Sunday, March 10, 2013

Paper Backtime: All In The Family

Savannah native Bruce Feiler put this book out a couple of weeks ago, and as it was a topic that meant quite a bit to me, so I of course devoured it.

It's not a typical self-help book (though it does contain a lot of lists) and there is a spoiler in the title. Note that it is not called "The Secrets TO Happy Families." There's a lot of trial-and-error stuff, a lot of adapting and unconventional family strategies. As the author indicates, nobody can use all of this information, but everyone can use some of it.

The most important key to a successful family dynamic is to be agile (chapter 1). It's hard to describe other than the word itself, there are a lot of lists involved but the lists are constantly changing. Think of a whiteboard on the fridge with dry-erase markers checklisting the family responsibilities before leaving the house in the morning, and who completed them.

That way everybody shares in the responsibilities, and scores can be kept. Ultimately the children (and parents) can be rewarded or punished in a manner that they helped formulate, creating camaraderie, accountability, and personal investment.

Knowing how to "fight smarter" is also a key. Siblings between 3 and 7 fight three-and-a-half times an hour, with only one in eight disputes reconciled. "The other seven wrap up when one child simply withdraws after being bullied or intimidated by the other."

While the disputes are inevitable, the lack of closure isn't. There are meaningful projects and chores kids can work on together, and empathic exercises in the conflict resolution process.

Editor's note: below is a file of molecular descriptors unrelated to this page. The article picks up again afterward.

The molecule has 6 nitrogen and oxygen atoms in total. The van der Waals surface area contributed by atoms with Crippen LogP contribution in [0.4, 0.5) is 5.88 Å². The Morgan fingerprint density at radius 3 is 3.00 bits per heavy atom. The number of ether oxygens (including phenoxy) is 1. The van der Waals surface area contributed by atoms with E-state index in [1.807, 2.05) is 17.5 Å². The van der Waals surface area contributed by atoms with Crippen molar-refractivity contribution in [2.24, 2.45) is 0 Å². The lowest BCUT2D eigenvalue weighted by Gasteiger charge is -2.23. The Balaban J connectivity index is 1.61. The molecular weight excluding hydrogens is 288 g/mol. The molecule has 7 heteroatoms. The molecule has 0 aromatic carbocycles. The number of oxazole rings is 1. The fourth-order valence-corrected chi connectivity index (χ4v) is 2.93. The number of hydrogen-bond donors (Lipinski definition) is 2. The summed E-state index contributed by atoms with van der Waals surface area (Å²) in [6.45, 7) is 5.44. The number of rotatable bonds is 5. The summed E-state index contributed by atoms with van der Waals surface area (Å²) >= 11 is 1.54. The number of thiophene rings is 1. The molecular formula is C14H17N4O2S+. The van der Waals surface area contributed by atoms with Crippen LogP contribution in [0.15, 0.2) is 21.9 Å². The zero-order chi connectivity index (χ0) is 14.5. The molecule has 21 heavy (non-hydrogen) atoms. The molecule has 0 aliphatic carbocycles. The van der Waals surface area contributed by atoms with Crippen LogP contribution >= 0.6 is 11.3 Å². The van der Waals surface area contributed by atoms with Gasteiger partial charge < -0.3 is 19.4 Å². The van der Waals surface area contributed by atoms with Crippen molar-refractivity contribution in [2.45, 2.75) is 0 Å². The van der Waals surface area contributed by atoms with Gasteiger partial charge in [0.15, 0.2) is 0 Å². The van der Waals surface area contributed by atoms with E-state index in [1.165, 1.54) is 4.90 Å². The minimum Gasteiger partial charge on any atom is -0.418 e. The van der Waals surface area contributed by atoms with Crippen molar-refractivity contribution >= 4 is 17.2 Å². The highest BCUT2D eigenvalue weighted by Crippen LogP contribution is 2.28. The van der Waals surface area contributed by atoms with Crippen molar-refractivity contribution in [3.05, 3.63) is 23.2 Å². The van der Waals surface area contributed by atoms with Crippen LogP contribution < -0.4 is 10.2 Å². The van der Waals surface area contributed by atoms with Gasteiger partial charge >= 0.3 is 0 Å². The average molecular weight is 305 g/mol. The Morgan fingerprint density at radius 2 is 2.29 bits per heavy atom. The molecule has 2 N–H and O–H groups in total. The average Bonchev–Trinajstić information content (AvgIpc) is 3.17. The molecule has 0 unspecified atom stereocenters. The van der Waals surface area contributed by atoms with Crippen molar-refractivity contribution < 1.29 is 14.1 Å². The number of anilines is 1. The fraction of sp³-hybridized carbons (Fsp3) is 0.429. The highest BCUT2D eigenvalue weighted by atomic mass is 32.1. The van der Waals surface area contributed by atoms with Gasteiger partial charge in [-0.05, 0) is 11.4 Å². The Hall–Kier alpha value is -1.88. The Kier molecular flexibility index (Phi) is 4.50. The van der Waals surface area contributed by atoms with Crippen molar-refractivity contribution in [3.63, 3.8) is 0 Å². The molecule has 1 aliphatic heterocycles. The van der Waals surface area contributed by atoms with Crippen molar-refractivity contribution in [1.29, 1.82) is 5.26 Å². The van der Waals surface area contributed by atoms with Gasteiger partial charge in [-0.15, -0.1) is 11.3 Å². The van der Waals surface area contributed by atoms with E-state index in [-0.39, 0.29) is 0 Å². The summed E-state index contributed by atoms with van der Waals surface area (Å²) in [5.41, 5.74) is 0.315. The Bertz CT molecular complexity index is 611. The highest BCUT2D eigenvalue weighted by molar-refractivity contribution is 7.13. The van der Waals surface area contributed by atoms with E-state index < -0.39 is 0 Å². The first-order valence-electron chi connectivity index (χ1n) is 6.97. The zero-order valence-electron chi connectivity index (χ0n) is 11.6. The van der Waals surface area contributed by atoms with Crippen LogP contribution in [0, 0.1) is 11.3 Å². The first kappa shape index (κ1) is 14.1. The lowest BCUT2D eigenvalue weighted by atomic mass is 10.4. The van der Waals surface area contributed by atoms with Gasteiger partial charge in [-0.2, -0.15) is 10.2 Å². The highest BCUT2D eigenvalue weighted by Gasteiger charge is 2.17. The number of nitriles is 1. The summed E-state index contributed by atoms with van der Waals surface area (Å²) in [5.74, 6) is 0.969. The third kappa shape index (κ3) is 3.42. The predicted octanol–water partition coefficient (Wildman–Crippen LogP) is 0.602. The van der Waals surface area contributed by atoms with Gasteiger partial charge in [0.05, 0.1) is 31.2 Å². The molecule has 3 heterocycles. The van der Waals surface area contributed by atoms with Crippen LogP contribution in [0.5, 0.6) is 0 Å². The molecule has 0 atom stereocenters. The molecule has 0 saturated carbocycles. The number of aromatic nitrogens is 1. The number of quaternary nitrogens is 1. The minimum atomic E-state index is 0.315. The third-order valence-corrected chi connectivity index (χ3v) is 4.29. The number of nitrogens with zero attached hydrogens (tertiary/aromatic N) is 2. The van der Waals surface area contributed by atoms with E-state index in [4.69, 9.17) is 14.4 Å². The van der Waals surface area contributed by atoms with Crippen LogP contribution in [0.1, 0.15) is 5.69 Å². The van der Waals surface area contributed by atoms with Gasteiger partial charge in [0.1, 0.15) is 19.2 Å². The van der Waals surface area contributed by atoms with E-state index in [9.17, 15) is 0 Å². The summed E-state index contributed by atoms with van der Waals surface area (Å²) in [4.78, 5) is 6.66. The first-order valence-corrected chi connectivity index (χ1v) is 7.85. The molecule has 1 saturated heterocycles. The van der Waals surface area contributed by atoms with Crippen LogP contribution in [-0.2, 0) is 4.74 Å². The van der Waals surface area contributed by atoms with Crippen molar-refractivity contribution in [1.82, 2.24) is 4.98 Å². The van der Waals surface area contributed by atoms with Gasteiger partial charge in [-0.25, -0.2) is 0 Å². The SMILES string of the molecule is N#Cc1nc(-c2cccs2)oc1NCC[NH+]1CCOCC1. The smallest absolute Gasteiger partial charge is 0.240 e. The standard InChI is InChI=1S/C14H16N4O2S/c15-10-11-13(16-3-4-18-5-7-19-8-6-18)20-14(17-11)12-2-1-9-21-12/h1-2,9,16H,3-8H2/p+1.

And when you do have to punish your children, dole out the consequences with the child sitting in a padded chair. This literally and figuratively cushions the blow.

There are hundreds of little things like that in here. Everything from displacing the family dinner talk (who really has the time?) to guidelines on kids' allowances to how to talk about sex. And these aren't things that Feiler came up with on his own, or channeled from child-rearing experts. Many come from the top business minds and conflict negotiators, which he applied very neatly (in most cases) to the family unit.

The final chapter, which I found the most interesting, was how the military teaches us how to put on the best family reunions. Where else do you get the "no pain, no gain" team fulfillment, to work together and in competition on goals that appear unreachable?

I have no military experience or family reunion experience, and yet I found this chapter fascinating. It resonated and inspired me. I thought about inviting family from all over the country to come down in the hot Savannah summer for an all-day tug-of-war sweatfest. Now that's bonding!

And the word "family" is the key to the book. Kids who know their family history, where their grandparents came from, the illnesses and adversity relatives have overcome, where their parents grew up, make children feel they're a part of something bigger. That effect on their self-esteem is immeasurable.

Bruce Feiler spoke at the JEA this morning. While his delivery was nice and engaging, I felt a sense of deja vu, since I'd heard it all before - in his book! So I bolted about halfway through to go work out.

I was only home a few hours, I still had to make lunch for the kids, take them out to burn some energy, and I had a flight to catch later in the day. The second half of the Feiler lecture on the idyllic family life got cut to accommodate my actual family life. Hey, you've gotta be agile.

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